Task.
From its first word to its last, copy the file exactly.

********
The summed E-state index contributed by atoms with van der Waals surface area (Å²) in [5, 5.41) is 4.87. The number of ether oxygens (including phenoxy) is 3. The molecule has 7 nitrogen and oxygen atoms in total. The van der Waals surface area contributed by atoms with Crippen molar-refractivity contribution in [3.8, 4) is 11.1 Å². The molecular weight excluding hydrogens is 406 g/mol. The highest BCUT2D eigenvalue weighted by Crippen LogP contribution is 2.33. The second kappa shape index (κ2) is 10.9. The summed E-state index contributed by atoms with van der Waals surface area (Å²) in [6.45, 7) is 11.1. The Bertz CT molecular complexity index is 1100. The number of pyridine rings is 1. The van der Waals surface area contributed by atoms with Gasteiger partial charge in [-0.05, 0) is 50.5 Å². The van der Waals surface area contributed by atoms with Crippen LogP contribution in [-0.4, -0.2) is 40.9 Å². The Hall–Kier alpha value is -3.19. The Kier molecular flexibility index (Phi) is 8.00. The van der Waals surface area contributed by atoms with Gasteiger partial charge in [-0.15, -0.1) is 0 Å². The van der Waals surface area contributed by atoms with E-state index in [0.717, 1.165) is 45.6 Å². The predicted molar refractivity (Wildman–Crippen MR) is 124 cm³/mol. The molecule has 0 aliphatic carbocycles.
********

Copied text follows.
The summed E-state index contributed by atoms with van der Waals surface area (Å²) in [5, 5.41) is 4.87. The number of ether oxygens (including phenoxy) is 3. The molecule has 7 nitrogen and oxygen atoms in total. The van der Waals surface area contributed by atoms with Crippen molar-refractivity contribution in [3.8, 4) is 11.1 Å². The molecular weight excluding hydrogens is 406 g/mol. The highest BCUT2D eigenvalue weighted by Crippen LogP contribution is 2.33. The second kappa shape index (κ2) is 10.9. The summed E-state index contributed by atoms with van der Waals surface area (Å²) in [6.45, 7) is 11.1. The Bertz CT molecular complexity index is 1100. The number of pyridine rings is 1. The van der Waals surface area contributed by atoms with Gasteiger partial charge in [-0.05, 0) is 50.5 Å². The van der Waals surface area contributed by atoms with Crippen LogP contribution in [-0.4, -0.2) is 40.9 Å². The Hall–Kier alpha value is -3.19. The Kier molecular flexibility index (Phi) is 8.00. The van der Waals surface area contributed by atoms with Gasteiger partial charge in [-0.15, -0.1) is 0 Å². The van der Waals surface area contributed by atoms with E-state index in [0.717, 1.165) is 45.6 Å². The predicted molar refractivity (Wildman–Crippen MR) is 124 cm³/mol. The molecule has 0 aliphatic carbocycles.